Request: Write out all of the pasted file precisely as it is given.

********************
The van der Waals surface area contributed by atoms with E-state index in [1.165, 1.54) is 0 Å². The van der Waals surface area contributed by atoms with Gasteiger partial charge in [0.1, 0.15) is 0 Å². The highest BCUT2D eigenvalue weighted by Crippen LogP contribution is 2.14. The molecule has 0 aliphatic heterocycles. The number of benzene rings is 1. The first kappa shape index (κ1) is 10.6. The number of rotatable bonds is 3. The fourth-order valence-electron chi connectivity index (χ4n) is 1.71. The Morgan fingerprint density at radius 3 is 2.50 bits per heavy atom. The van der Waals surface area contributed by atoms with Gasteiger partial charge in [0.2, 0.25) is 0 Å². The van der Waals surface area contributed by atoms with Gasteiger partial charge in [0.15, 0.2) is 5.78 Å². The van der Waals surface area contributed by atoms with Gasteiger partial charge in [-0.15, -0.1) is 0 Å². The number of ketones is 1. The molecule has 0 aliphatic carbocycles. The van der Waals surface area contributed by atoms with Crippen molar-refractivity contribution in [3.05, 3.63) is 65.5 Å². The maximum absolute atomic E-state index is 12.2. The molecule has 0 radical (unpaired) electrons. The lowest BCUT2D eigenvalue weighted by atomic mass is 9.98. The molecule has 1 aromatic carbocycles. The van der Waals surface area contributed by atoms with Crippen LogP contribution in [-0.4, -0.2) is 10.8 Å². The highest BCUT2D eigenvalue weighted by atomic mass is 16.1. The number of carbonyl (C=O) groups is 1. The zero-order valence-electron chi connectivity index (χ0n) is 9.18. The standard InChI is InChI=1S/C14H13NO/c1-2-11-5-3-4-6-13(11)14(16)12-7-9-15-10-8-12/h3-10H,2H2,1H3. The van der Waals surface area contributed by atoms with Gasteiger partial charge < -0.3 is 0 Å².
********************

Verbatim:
The van der Waals surface area contributed by atoms with E-state index in [1.165, 1.54) is 0 Å². The van der Waals surface area contributed by atoms with Gasteiger partial charge in [0.1, 0.15) is 0 Å². The highest BCUT2D eigenvalue weighted by Crippen LogP contribution is 2.14. The molecule has 0 aliphatic heterocycles. The number of benzene rings is 1. The first kappa shape index (κ1) is 10.6. The number of rotatable bonds is 3. The fourth-order valence-electron chi connectivity index (χ4n) is 1.71. The Morgan fingerprint density at radius 3 is 2.50 bits per heavy atom. The van der Waals surface area contributed by atoms with Gasteiger partial charge in [0.2, 0.25) is 0 Å². The van der Waals surface area contributed by atoms with Gasteiger partial charge in [0.15, 0.2) is 5.78 Å². The van der Waals surface area contributed by atoms with Gasteiger partial charge in [-0.15, -0.1) is 0 Å². The number of ketones is 1. The molecule has 0 aliphatic carbocycles. The van der Waals surface area contributed by atoms with Crippen molar-refractivity contribution in [3.05, 3.63) is 65.5 Å². The maximum absolute atomic E-state index is 12.2. The molecule has 0 radical (unpaired) electrons. The lowest BCUT2D eigenvalue weighted by atomic mass is 9.98. The molecule has 1 aromatic carbocycles. The van der Waals surface area contributed by atoms with Crippen LogP contribution in [-0.4, -0.2) is 10.8 Å². The highest BCUT2D eigenvalue weighted by atomic mass is 16.1. The number of carbonyl (C=O) groups is 1. The zero-order valence-electron chi connectivity index (χ0n) is 9.18. The standard InChI is InChI=1S/C14H13NO/c1-2-11-5-3-4-6-13(11)14(16)12-7-9-15-10-8-12/h3-10H,2H2,1H3. The van der Waals surface area contributed by atoms with Gasteiger partial charge < -0.3 is 0 Å².